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Indirect Cost Burden of Migraine in the United States

Hawkins, Kevin PhD; Wang, Sara PhD; Rupnow, Marcia F. T. PhD

Journal of Occupational & Environmental Medicine:
doi: 10.1097/JOM.0b013e31803b9510
Original Articles
Abstract

Objective: The purpose of this study was to determine the indirect cost burden associated with migraine.

Methods: Data were obtained from Thomson-Medstat's Health and Productivity Management (HPM) database for the 2002 through 2003 calendar years. The migraine cohort was composed of patients who had a diagnosis of migraine or migraine-specific abortive prescription medication, or both. A control cohort of patients without migraine was matched to patients in the migraine cohort. The average annual indirect burden of illness (BOI) of migraine and a national indirect BOI were estimated.

Results: Annual indirect expenditures were significantly higher in the migraine group compared with the control group ($4453 vs $1619; P < 0.001). The national annual indirect BOI, excluding presenteeism, was estimated to be $12 billion (mostly attributed to absenteeism).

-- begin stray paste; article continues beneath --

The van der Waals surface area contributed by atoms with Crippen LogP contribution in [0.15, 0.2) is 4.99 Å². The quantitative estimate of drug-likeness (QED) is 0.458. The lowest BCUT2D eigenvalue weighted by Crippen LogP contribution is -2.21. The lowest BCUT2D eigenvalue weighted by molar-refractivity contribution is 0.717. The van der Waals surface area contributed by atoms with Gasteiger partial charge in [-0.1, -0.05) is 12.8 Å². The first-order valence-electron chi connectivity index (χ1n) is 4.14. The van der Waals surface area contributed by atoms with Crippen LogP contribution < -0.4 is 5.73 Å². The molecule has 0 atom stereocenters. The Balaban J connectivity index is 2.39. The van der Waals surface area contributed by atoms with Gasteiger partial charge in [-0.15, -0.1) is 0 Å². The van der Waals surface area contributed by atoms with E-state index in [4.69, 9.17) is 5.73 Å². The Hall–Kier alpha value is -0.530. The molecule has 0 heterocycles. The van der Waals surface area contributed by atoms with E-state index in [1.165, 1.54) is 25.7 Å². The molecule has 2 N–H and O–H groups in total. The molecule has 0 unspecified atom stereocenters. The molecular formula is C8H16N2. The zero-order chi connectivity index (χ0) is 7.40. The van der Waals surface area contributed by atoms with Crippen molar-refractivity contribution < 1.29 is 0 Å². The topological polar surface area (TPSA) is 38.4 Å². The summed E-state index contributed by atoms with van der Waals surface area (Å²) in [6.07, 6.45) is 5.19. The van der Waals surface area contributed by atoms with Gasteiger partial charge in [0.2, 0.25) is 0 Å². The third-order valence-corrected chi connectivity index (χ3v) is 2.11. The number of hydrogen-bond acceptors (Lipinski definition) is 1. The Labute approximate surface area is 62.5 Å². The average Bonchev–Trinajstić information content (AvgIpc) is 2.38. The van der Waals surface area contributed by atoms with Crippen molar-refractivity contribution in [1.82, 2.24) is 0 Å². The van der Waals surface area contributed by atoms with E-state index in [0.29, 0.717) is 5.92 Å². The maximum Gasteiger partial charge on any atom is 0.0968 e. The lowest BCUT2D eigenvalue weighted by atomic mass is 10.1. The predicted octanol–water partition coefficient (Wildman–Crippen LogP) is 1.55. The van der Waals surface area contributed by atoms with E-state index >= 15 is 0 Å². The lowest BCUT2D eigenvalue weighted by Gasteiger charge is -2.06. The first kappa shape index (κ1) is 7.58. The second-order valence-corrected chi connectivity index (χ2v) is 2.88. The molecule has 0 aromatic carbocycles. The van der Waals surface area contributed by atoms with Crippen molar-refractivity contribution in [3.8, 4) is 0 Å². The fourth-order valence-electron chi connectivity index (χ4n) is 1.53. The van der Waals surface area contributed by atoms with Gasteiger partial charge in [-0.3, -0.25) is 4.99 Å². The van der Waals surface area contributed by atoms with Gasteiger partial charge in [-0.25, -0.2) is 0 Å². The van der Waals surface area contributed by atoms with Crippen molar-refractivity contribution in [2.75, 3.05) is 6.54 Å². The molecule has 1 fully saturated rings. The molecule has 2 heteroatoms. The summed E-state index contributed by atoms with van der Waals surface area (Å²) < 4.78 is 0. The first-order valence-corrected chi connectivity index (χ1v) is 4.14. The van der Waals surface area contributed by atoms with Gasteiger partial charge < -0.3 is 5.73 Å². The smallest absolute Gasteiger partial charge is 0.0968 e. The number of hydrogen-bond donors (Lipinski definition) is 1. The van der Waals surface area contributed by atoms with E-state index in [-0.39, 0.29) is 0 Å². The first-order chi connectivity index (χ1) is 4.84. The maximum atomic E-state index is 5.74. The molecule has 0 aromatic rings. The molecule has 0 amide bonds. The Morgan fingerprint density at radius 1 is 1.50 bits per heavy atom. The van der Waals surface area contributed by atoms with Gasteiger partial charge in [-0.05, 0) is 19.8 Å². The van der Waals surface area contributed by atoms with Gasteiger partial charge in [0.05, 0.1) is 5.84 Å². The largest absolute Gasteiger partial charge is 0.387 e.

Conclusions: Migraine imparts a substantial indirect cost burden. Projected to a national level, this amounts to an annual cost to US employers of approximately $12 billion.

Author Information

From Thomson Medstat (Dr Hawkins, Dr Wang), Cambridge, MA; and Ortho-McNeil Janssen Scientific Affairs, LLC, Titusville, NJ (Dr Rupnow).

CME Available for this Article at ACOEM.org

The 1994 US$ to 2004 US$ conversions were performed using inflation algorithms from http://www.dollartimes.com/calculators/inflation.htm.

This research was supported by Ortho-McNeil Janssen Scientific Affairs, LLC.

Address correspondence to: Sara Wang, PhD; Thomson Medstat, 150 Cambridge Park Dr, Second Floor, Cambridge, MA 02140; E-mail: Sara.Wang@Thomson.com.

©2007The American College of Occupational and Environmental Medicine